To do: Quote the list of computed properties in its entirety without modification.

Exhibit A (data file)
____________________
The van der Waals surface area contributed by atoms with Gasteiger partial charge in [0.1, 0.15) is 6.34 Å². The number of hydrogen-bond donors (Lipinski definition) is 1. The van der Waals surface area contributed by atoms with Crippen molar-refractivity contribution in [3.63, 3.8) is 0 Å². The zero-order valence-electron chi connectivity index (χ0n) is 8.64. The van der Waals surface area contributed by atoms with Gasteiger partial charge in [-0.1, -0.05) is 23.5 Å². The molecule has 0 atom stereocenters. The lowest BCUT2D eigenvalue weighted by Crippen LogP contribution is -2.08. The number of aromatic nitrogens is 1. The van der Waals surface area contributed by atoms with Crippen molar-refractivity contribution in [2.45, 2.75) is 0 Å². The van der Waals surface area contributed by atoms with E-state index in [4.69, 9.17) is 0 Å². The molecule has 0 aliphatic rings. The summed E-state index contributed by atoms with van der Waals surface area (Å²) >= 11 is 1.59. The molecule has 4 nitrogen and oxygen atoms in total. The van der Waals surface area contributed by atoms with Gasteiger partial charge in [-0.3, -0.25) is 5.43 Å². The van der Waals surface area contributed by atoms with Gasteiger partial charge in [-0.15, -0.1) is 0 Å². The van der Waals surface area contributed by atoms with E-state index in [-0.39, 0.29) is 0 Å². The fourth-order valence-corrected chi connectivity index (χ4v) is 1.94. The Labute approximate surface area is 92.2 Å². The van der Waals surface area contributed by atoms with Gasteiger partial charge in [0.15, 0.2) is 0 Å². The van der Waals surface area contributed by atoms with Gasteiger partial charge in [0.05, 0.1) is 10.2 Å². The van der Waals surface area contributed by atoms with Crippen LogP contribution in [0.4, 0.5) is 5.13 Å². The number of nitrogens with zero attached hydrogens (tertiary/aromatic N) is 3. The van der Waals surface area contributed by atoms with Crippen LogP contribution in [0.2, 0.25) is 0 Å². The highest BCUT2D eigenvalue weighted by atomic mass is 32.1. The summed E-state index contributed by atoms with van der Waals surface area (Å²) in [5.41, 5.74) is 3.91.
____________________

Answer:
The van der Waals surface area contributed by atoms with Gasteiger partial charge in [0.1, 0.15) is 6.34 Å². The number of hydrogen-bond donors (Lipinski definition) is 1. The van der Waals surface area contributed by atoms with Crippen molar-refractivity contribution in [3.63, 3.8) is 0 Å². The zero-order valence-electron chi connectivity index (χ0n) is 8.64. The van der Waals surface area contributed by atoms with Gasteiger partial charge in [-0.1, -0.05) is 23.5 Å². The molecule has 0 atom stereocenters. The lowest BCUT2D eigenvalue weighted by Crippen LogP contribution is -2.08. The number of aromatic nitrogens is 1. The van der Waals surface area contributed by atoms with Crippen molar-refractivity contribution in [2.45, 2.75) is 0 Å². The van der Waals surface area contributed by atoms with E-state index in [4.69, 9.17) is 0 Å². The molecule has 0 aliphatic rings. The summed E-state index contributed by atoms with van der Waals surface area (Å²) >= 11 is 1.59. The molecule has 4 nitrogen and oxygen atoms in total. The van der Waals surface area contributed by atoms with Gasteiger partial charge in [-0.3, -0.25) is 5.43 Å². The van der Waals surface area contributed by atoms with Gasteiger partial charge in [-0.15, -0.1) is 0 Å². The van der Waals surface area contributed by atoms with E-state index in [-0.39, 0.29) is 0 Å². The fourth-order valence-corrected chi connectivity index (χ4v) is 1.94. The Labute approximate surface area is 92.2 Å². The van der Waals surface area contributed by atoms with Gasteiger partial charge in [0.15, 0.2) is 0 Å². The van der Waals surface area contributed by atoms with Gasteiger partial charge in [0.05, 0.1) is 10.2 Å². The van der Waals surface area contributed by atoms with Crippen LogP contribution in [0.4, 0.5) is 5.13 Å². The number of nitrogens with zero attached hydrogens (tertiary/aromatic N) is 3. The van der Waals surface area contributed by atoms with Crippen LogP contribution in [0.2, 0.25) is 0 Å². The highest BCUT2D eigenvalue weighted by atomic mass is 32.1. The summed E-state index contributed by atoms with van der Waals surface area (Å²) in [5.41, 5.74) is 3.91.